The MSO Fall Concert: The Pleasure and Science Behind Listening Live to Vivaldi’s The Four Seasons

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The Mid-Atlantic Symphony Orchestra returns to Easton on November 2 and will be offering up a number of remarkable orchestral work that would stand out any time and in any season. The list for November’s performance includes Autumn Legends by William Alwyn featuring Carl Oswald on Oboe and the Symphony No. 45 by Joseph Haydn, affectionately known as the “Farewell” Symphony, composed to celebrate the annual migration of summer musicians back to their families after performing for Prince Nikolaus Esterház at his summer palace at Eszterháza in Hungary.

All good stuff, but the main attraction at the Easton Church of God on that Thursday night is none other than Antonio Vivaldi’s classic Le Quattro Stagioni (the Four Seasons).

Some in the stratified world of classical music might complain that this old workhorse of a crowd pleaser is hardly adventurous terrain for such a gifted collection of superior musicians, but the fact of the matter is this 1723 composition of Vivaldi serves many purposes beyond its orginal intent.

While it is true that the The Four Seasons might be the most popular classical music only  after the the works of Beethoven, its popularity with both musicians and audiences rests on a number of surprising cofactors that makes it so memorial but also so important to be performed.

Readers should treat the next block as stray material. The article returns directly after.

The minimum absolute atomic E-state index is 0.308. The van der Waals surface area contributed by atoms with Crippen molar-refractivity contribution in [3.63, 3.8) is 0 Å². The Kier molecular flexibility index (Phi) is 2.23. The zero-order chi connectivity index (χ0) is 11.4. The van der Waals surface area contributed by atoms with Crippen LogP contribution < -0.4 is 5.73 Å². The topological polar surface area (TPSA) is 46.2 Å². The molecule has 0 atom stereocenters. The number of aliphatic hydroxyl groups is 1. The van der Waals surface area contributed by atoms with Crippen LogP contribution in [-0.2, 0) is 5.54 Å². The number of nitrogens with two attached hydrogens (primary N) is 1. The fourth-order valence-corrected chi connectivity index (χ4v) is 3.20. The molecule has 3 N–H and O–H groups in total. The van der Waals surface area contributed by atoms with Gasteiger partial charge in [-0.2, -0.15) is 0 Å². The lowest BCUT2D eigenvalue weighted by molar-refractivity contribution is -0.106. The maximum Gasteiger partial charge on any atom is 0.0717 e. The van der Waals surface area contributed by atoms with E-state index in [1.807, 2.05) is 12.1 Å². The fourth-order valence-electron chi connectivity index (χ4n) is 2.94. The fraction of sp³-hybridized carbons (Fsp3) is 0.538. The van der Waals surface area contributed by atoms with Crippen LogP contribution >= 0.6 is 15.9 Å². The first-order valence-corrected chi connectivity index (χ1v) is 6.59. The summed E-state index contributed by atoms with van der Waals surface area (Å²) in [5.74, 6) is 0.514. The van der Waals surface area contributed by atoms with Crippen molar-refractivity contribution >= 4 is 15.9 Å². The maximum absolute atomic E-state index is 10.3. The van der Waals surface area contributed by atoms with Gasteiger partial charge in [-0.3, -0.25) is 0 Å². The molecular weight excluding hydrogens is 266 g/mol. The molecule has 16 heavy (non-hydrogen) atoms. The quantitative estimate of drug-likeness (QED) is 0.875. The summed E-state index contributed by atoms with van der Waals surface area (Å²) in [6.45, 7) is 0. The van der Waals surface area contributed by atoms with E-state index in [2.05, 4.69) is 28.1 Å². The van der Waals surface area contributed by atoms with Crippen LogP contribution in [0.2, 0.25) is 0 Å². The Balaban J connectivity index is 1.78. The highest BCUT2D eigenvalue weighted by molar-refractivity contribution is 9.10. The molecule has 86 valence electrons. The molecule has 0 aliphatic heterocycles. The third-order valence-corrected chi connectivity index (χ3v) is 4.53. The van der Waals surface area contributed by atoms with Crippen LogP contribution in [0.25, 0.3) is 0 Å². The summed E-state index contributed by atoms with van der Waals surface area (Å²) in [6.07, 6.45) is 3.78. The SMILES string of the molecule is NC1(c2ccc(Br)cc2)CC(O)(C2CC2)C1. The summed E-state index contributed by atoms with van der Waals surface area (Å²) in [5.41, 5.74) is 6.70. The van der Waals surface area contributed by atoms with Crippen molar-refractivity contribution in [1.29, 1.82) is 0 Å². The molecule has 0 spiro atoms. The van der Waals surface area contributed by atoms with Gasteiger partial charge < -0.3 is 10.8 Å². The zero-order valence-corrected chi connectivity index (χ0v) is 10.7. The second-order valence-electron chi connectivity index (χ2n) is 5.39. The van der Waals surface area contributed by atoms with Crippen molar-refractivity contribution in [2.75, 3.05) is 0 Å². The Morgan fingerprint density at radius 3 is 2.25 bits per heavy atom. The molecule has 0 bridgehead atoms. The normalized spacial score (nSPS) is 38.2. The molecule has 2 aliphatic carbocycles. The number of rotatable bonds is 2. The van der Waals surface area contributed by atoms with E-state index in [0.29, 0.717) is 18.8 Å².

The first of which is the simple fact that musicians love playing the Four Seasons. While they may intellectually pine at times for the challenges of far more sophisticated and contemporary work, these gifted artists also understand, as the MSO’s music director, Julien Benichou, notes in our Spy interview, it’s simply “great music.”

There is also some good science that backs up the claim that those that hear a live performance of  The Four Seasons feel significantly more alert while EEGs suggest the music impacted “two distinct cognitive processes by producing “exaggerated effects” on one component of mental activity that is tied with the “emotion-reward systems within the brain,” and increasing cognitive functioning.

One can get lost in the weeds here, but the takeaway, as Jeffrey Parker, the MSO’s board president, suggests, is that Vivaldi’s masterpiece is the auditory equivalent of meeting of dear old friend.

That’s hard to beat.

This video is approximately two minutes in length. For ticket information about this performance and others by  Mid-Atlantic Symphony Orchestra please go here

 

 

 

About Dave Wheelan

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